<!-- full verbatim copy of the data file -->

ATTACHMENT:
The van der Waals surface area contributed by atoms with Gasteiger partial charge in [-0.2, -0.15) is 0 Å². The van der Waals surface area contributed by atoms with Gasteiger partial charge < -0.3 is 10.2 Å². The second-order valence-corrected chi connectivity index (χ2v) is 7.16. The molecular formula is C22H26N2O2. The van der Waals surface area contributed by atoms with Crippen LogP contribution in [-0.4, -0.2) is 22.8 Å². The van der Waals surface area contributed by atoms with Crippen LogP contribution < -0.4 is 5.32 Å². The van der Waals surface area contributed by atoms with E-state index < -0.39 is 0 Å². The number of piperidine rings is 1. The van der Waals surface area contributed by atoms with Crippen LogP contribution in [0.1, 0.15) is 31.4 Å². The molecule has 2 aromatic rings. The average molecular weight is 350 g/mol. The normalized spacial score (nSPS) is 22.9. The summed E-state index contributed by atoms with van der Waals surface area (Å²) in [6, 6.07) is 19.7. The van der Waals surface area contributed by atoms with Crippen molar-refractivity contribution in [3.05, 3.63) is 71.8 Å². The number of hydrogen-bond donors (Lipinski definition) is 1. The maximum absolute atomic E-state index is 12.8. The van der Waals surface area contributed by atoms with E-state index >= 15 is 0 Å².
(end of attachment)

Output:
The van der Waals surface area contributed by atoms with Gasteiger partial charge in [-0.2, -0.15) is 0 Å². The van der Waals surface area contributed by atoms with Gasteiger partial charge < -0.3 is 10.2 Å². The second-order valence-corrected chi connectivity index (χ2v) is 7.16. The molecular formula is C22H26N2O2. The van der Waals surface area contributed by atoms with Crippen LogP contribution in [-0.4, -0.2) is 22.8 Å². The van der Waals surface area contributed by atoms with Crippen LogP contribution < -0.4 is 5.32 Å². The van der Waals surface area contributed by atoms with E-state index < -0.39 is 0 Å². The number of piperidine rings is 1. The van der Waals surface area contributed by atoms with Crippen LogP contribution in [0.1, 0.15) is 31.4 Å². The molecule has 2 aromatic rings. The average molecular weight is 350 g/mol. The normalized spacial score (nSPS) is 22.9. The summed E-state index contributed by atoms with van der Waals surface area (Å²) in [6, 6.07) is 19.7. The van der Waals surface area contributed by atoms with Crippen molar-refractivity contribution in [3.05, 3.63) is 71.8 Å². The number of hydrogen-bond donors (Lipinski definition) is 1. The maximum absolute atomic E-state index is 12.8. The van der Waals surface area contributed by atoms with E-state index >= 15 is 0 Å².